For any young girls or women wanting to make a real difference in our future, the environmental sector presents some exciting and challenging opportunities for them. There are already some inspirational role models such as Greta Thunberg, the 15 year old Swedish activist who began protesting outside the Swedish parliament in August 2018 about the need for immediate action to combat climate change, or Jane Goodall (expert on the study and protection of chimpanzees), Erin Brockovich, Winona LaDuke (Native American sustainability models, including the White Earth Land Recovery Project and a co-founder of Honour the Earth) and Wangari Maathai (founded the Green Belt Movement in Kenya).

Women are definitely starting to lead awareness in the country and globally to educate and inform young girls about the environmental sector and how this can be a career option for them in the future.

For example, organisations such as the Generation Earth strive to recognise and develop green thinkers who are tomorrow’s global leaders. They have created a structured action plan for schools and youth to make a difference and change the world for the betterment of the environment. The organisation believes in the importance of education especially within the environment sector – informing youth about the importance of recycling, repurposing and reuse. While doing so they are also broadening young minds to the amazing possibilities that exist within our industry. 

Interwaste is a firm supporter of the Generation Earth organisation and we believe that every career has an environmental aspect to it – in educating youth about respecting the environment and the vast opportunities within the industry, we are creating a future generation that is far more eco-conscious - ensuring our environment is in safe hands. 

Q4: As a woman in the environment sector, what have been some of your biggest challenges and successes?

One of the biggest challenges initially faced, and something I believe is a challenge for many in the environmental sector, is the complexity of the nature of the work, especially when keeping abreast of new and changing legislation and finding commercially viable and sustainable alternatives to disposal to landfill. The lack of consistency of the adherence to regulatory compliance across the industry requires focus and creates an uneven competitive landscape which is both a challenge and an opportunity.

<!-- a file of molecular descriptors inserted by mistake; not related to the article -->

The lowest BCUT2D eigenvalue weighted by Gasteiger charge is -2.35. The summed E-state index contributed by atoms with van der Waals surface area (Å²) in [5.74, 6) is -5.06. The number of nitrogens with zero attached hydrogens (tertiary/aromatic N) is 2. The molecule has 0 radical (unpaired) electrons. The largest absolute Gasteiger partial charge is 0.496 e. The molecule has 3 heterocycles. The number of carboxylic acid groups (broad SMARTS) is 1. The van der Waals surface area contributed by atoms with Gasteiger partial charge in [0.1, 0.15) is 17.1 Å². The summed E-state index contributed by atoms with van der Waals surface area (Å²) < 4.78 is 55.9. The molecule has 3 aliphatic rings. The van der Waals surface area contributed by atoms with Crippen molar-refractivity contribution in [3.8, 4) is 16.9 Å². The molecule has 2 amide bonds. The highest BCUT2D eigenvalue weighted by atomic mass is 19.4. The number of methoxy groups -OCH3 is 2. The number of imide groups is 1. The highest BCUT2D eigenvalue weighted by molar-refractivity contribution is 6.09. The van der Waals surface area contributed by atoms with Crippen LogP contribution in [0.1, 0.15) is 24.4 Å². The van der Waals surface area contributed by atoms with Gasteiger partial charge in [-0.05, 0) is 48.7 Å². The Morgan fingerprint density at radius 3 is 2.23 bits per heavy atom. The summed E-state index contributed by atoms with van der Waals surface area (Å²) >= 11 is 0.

As a woman, you need to be agile and resilient to stay ahead in this game and always willing to learn. It is an incredibly stimulating environment which lends itself to creative and innovative solutions-oriented people and I believe that women fit this bill really well. Certainly, male counterparts are more than capable however, women come with a sensitive, compassionate and emotive view which – in many cases – lends itself well to considering not just the hard, fast facts but consider how innovation and creativity may impact the larger community.

While not a challenge per say, collaboration and partnerships are also becoming a necessity in order to find new ways to reuse, recycle and recover value from waste. 

As a company, we have achieved many successes in developing leading edge solutions to process waste streams for which there are currently no recycling options e.g. disposal of multi-layered plastics by creating a Refuse Derived Fuel which is co-fed into cement kilns as an alternative to fossil fuel. We have also formed partnerships with entrepreneurs to service various sectors or upskill their teams in processing certain waste streams. 

Q5: How are you innovating in this sector?

People, innovation and legislation form the heart of our business and will remain a competitive advantage to long-term success. We are continuously looking for alternative solutions for reducing, reusing and recovering waste – focusing on really creating a circular economy in South Africa.  

Interwaste has a number of methods that enable the repurposing of waste – dependant on the type of waste that a client is producing and the legislation that surrounds that waste stream. This repurposing of waste is critical in creating industrial symbiosis for the sector– removing waste from one industry for use in another. In doing so, we are strongly contributing to the creation of a circular economy – stripping out excess waste and finding key alternative uses for such waste. Similarly, this could also create an opportunity for further cost savings or revenue generation depending on the processes involved to prepare the waste for repurpose.